We gathered some things from the drop bags, chatted for a bit with some folks & then headed out for Medicine Lake to make camp.
The trail out was varied—rough snow but straightforward, for the most part. Some tussocks before the airstrip, then the long beeline across Medicine Lake & into the trees. We found a good place to pull out that one of the 1,000 milers left behind & made camp for the night, the ice fog settling in, the temperatures plummeting, the moisture in the air chilling me through. It was a cold camp, but the dogs didn’t notice. I had bedded them in straw, in their insulated coats, & then covered them each over with another layer of straw. Another beautiful dog run, & we were right on my schedule.
Camp 2 – Circle
Birch Creek is a serpentine & endless river. I put Tinman in the bag ten miles into this run for a sore shoulder & he seemed to luxuriate in the ride. Otherwise, it went largely like this: Birch Creek. Birch Creek. Birch Creek. Birch Creek. Birch Creek. Birch Creek. Birch Creek. (Think about Chef Michael Roddy’s food at circle). Birch Creek.
& then, after getting into the trees & passing Aliy & Chase & Heidi coming the other way, we were just about to the checkpoint, hawed off onto the road & then…wound around a cabin & ended up in a straight line with Solo in single lead standing with his front paws on the step of an outhouse. Seriously. He led us by himself through a long slog & then circled a cabin to end up standing in front of a shitter as if he were patiently waiting to go in. So, I kicked out a trail, we went back over to the road & worked our way toward the fire hall. A squirrel ran in front of our team just before we rounded the corner into full view, so naturally, we arrived all looking perky & lively, which was a good boon. I owe that squirrel.
Kristin & I volunteered in Circle last year, so it was a special thing indeed to pull in & see Olaf & Jean & Michael & all the rest of the familiar faces. It was like coming home, in an odd way, & it felt incredibly comforting at that stage of the race.
I got everyone bedded down, fed & massaged. I would drop Tin there, but I let him hang out in team & get his fill of food & love first.
As for me, I went in & enjoyed the splendors of Chef Michael’s creation: two bowls of chili, an everything omelet, biscuits & gravy, three donuts, two scones & a gallon of water. Then, I promptly climbed on top of the fire truck & fell asleep for a solid couple of hours. It was amazing. I decided in Circle that after the long slog in I would give the dogs eight hours of rest. I had planned for it but was tempted to cut it to six in order to try to chase down Ryne or Amanda (though they blazed on in so quickly I don’t think I’d have seen hide nor hair). I was admittedly a bit wobbly while I was in Circle, but I had this feeling growing in me that my dogs were about to bust this thing open. I knew after a solid rest that they would be a consolidated, well-oiled machine leading me into the finish line.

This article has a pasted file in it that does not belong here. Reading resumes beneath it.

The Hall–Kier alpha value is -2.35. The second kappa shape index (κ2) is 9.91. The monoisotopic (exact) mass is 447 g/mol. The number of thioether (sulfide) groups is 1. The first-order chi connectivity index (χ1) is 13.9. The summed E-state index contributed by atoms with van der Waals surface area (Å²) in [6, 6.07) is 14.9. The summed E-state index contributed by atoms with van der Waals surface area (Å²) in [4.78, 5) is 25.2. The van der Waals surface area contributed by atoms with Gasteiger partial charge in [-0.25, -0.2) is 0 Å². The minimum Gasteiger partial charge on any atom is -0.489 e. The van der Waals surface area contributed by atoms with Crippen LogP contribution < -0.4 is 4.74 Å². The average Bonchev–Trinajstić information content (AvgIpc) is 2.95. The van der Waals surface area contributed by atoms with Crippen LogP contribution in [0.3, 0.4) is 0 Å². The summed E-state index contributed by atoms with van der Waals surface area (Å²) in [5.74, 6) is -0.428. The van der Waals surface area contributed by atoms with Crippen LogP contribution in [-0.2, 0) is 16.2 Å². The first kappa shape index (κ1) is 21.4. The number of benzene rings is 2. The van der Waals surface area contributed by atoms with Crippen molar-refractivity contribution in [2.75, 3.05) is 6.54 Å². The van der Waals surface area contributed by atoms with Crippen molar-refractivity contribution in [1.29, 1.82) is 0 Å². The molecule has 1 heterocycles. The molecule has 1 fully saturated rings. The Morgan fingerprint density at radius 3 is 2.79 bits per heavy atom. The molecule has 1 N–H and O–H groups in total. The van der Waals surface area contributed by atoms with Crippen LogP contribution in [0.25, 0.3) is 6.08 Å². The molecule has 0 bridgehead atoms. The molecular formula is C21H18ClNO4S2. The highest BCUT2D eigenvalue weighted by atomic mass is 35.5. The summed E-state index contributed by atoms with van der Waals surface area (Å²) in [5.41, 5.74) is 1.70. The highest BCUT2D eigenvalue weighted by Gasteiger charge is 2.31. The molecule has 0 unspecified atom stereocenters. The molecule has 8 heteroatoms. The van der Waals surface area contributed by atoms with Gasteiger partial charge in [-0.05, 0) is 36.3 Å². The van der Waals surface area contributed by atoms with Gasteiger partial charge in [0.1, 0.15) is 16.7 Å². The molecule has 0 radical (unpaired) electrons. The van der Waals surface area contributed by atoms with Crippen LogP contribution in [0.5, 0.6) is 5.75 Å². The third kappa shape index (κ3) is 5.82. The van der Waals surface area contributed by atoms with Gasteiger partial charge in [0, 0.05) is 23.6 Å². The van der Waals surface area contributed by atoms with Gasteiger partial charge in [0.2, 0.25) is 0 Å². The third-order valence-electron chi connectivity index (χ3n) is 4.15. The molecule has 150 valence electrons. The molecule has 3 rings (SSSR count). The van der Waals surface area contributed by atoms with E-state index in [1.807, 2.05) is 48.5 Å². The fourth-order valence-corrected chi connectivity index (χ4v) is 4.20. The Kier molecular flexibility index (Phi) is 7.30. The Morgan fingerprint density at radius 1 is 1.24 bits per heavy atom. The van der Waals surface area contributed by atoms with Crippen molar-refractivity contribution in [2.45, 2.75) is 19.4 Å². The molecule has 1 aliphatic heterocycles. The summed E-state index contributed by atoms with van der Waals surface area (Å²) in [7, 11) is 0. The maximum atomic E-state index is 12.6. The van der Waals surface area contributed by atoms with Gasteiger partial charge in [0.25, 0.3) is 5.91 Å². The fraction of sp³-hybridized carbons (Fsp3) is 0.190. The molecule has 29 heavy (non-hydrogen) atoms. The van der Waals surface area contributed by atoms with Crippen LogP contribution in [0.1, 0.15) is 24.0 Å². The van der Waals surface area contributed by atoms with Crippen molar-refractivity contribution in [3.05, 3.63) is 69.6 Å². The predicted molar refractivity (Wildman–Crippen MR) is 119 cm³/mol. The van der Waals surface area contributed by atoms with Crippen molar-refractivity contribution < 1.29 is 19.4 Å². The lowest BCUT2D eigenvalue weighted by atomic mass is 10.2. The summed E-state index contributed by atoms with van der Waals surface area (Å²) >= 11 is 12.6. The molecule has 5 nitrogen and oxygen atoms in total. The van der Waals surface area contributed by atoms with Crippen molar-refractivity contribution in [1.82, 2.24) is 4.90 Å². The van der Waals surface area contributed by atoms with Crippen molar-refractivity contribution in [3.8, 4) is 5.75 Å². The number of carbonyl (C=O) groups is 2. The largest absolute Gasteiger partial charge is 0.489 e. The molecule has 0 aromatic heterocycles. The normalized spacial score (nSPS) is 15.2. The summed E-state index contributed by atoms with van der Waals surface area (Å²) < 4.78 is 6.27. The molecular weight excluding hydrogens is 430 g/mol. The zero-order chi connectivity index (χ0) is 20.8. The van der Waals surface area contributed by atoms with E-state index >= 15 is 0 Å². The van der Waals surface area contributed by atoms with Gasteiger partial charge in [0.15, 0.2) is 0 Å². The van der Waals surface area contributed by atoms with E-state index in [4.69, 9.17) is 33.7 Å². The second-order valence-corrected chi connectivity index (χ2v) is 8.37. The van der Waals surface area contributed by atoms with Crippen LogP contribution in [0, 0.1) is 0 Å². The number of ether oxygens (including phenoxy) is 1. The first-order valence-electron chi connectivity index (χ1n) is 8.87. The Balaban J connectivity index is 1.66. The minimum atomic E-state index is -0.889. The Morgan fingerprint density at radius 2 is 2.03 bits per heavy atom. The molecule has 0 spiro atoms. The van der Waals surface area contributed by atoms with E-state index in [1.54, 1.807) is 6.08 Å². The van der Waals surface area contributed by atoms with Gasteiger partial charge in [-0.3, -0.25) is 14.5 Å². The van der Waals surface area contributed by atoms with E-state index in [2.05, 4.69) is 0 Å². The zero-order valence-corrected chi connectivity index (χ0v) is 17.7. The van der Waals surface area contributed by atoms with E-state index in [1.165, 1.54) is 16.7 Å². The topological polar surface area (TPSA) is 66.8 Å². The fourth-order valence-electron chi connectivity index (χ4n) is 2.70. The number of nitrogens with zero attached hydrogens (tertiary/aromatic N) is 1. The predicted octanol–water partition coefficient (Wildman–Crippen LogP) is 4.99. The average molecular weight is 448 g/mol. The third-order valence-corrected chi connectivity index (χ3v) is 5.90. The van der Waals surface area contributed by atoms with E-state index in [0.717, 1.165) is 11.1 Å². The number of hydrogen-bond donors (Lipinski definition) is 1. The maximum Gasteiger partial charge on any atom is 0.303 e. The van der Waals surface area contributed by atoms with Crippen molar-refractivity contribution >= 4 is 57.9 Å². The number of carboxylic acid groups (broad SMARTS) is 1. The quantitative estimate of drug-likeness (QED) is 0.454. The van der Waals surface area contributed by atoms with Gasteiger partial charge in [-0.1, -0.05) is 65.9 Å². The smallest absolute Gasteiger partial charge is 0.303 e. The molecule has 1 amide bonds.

I was right. I put Norty & Little up front & we ran the first forty miles in five hours, blazing along with the dogs looking absolutely beautiful. Me, I didn’t fair quite as well. I found myself nodding off a bit & then hallucinating pretty consistently. I kept seeing suburban neighborhoods on the banks of the river, or connexes on the side of the trail. I saw a few white bats flying around. I saw non-existent headlights through oxbows in the river. I saw white sand beaches, the sun languid & easy over the rolling waves of cerulean water.
But every time I would start to let sleep overcome me, I would jerk my head up & see something even more incredible: a cohesive team of dogs on a mission for the finish line.
Ten miles before Medicine Lake, I put Solo up in single lead. He made it clear to me that if he was going to give it his all up front, then I damn well was going to have to give it my all from the runners too. As we sped along, I kicked & ran & pumped & cheered. Once off the creek, we blazed across Medicine Lake & started into the up & down trail outside Central. Solo was loping, throwing himself into every turn, & I had shed two layers in spite of the temperature & was sprinting with the dogs, calling them up, grinning ear to ear. As we drew closer & closer to the finish I started to tell them what they meant to me, how proud I was of them. Two miles out, I had tears streaming down my face & couldn’t stop telling them thank you, thank you, thank you. One mile out, we were all exhilarated, leaning into it, high-tailing it for the finish line.
& then there it was, the fire in the burn barrel, the group of folks huddled together, Darrin & Heidi watching the team in, Lauren holding up the red solo cup with a candle in it signifying my red lantern status, & my beautiful wife with a broad smile on her face. We loped in, the dogs overjoyed, my fist pumping in the air. I have never been so happy to come in last, never so very proud. We had done the 74 mile run in almost the same amount of time it took us to go 55 the day before. It was the finest dog run of my life, without question. I was so proud, so incredibly proud.
The banquet was a swift ordeal, but it reminded me just how amazing this community is. I got to race against some amazing people here, all of them high on their runs, all of them in love with their dogs & with this dream we all share. I raced against people that are fundamentally good, & I can’t tell you how wonderful it felt to talk dogs afterwards with each & every one of them. If you wonder about the hearts of mushers, don’t. These people are pure & genuine & love what they are doing. & I can’t imagine in the least a better way to be.
A very sincere thank you to all of our supporters, all of the other mushers & dogs on the trail, the Yukon Quest organization, vets, volunteers, & fans. & to my darling wife & our breathtaking dogs.